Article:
2 years ago

This blog is going to skip over a lot of important things in order to make an abstract concept more simple. I’ve talked about a lot of them in my other posts so feel free to browse around first.

The Scope of Appeal

The vast majority of design is about making decisions. Big or small, a designer makes upwards of a hundred tiny decisions a day, and they make them on behalf of someone else.

I once debated with someone (an art professor no less) about the opportunity cost of appeal. He argued; “why don’t they make a book cover that just appeals to everyone? That way you’re not missing out on anything.”

You can see his perspective, right? If you made a book cover that appealed to everyone, then that would increase the chance of more people buying it.

So lets give it a crack.

Finding Cover’alls

Before getting started here’s our list of mandatories:
- Universally understood (across language & literacy barriers).
- Universally accessible (think blind or disabled).
- Allude to the content (make you open the book).

The important factor though is the appeal. To appeal to someone you have to acknowledge their values and interests. To do this for everyone you have to find something that appeals to everyone but at the same time not marginalising anyone.

Your first instinct would be something like kittens, or babies, or Justin Beiber? Although these things have mass appeal there are counter cultures for each of them.

Well what about music, or food or sex? The problem here is preference. Although you could almost say that everyone likes food, there is no single food that everyone likes, or would engage everyone.

How about something physical like blinking, or sleep, or just . . . staying alive? Now we are getting somewhere. These are not only physical things that we all share, but they are even involuntary. Staying alive though, how do you put that on a book cover? Do you install a gun on the front holding the viewer hostage? I can think of a few clients that would love this idea.

Each of these things risks marginalising certain groups of people, or being lost in translation.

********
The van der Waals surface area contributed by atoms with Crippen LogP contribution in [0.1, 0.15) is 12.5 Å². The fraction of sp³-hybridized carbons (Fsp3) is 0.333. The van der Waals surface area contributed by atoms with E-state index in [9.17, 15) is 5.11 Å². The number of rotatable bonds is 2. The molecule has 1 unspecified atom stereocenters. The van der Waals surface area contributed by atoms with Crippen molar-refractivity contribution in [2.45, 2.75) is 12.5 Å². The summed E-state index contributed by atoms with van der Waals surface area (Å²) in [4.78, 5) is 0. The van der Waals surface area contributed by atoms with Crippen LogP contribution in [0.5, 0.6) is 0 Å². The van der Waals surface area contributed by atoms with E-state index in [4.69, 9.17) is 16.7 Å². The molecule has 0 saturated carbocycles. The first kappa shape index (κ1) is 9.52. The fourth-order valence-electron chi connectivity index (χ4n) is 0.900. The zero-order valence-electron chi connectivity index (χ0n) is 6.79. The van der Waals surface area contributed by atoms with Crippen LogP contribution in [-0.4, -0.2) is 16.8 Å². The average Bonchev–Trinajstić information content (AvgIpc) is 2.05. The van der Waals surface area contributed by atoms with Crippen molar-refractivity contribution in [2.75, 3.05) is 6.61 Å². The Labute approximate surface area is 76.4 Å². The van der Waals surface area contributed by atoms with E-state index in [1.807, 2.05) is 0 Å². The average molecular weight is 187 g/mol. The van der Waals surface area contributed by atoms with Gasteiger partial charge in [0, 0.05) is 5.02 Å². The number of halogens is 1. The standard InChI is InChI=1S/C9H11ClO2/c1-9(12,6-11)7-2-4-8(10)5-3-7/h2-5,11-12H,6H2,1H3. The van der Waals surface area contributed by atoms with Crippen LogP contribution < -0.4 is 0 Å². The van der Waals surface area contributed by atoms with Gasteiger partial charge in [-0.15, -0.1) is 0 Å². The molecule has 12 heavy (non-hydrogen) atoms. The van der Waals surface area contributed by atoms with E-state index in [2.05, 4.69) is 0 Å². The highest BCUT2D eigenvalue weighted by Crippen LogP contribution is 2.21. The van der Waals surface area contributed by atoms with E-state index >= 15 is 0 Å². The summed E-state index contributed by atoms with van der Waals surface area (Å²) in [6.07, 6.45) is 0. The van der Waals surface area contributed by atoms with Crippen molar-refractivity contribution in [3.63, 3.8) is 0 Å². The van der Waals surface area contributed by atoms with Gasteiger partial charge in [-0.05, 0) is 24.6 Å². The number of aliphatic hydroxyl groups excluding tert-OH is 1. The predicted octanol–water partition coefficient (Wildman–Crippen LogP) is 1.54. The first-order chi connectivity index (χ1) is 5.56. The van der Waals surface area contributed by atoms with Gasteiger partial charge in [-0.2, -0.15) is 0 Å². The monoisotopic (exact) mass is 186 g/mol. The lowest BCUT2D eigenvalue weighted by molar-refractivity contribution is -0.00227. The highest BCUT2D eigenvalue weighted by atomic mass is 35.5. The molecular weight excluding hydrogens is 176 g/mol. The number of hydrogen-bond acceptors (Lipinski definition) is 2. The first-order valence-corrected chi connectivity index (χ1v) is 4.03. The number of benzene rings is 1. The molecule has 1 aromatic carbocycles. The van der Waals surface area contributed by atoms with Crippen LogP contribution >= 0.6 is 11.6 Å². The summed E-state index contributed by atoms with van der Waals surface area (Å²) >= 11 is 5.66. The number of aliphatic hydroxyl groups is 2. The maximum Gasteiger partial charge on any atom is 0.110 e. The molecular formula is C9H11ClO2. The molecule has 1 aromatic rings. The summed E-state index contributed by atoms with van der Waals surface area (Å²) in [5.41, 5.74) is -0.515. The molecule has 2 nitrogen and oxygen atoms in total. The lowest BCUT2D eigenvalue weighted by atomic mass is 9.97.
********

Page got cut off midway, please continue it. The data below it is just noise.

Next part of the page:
My Best Shot

I had to go primal for this, bare with me.
To be in control is to survive. The human condition is to enforce, or seek out order where there is only chaos. We flail through an existence that bombards us constantly with new or conflicting information and we grip on to things we know for sure.

This is how we can see beauty in nature, in patterns, in numbers, in music, in language, and in any form of visual communication.

A square cover is symmetry, and compliments the central squares. They are both 90% black on 90% white, because absolutes don’t exist in nature. Although a triangle would be better as it is a simpler shape, the negative space would become more complex as a result, especially with two.

The reason for two squares is confirmation and similarity. “I know the square exists because there is another. They are both the same, and not different” It is also the smallest prime number, giving it an intrinsic mathematical beauty.

There is no words to avoid communication barriers. The two squares are both raised for accessibility reasons, have no colour for colour blindness and are big enough for poor eyesight.

Finally, there are mechanism in our brain that compell us to seek. For a lot of people, the ambiguity of the cover would call them to investigate further.

Why it Doesn’t Work

Besides the fact that there’s a strong anarchy culture, there is an important reason why this doesn’t work as a cover, and that’s scope. This cover “appeals” to everyone by mitigating risk, finding common ground, and avoiding misinterpretation. But it appeals to no one effectively.

Imagine the level of engagement a beiber fan would have with this book cover compared to a naked photo of Bieber:

It comes down to opportunity cost. The more broadly you cast your net, the weaker that net is. This opportunity cost is what we as designers consider when making hundreds of tiny decisions. We make the net as strong as possible and, if need be, as big as possible.

So next time you consider your target audience remember, “Males and females 0 - 100” is not a good demographic. Not because its hard to do, but because it’s a bad idea.


Visual Literacy and Graphic Design

Demograpgics vs Psychographics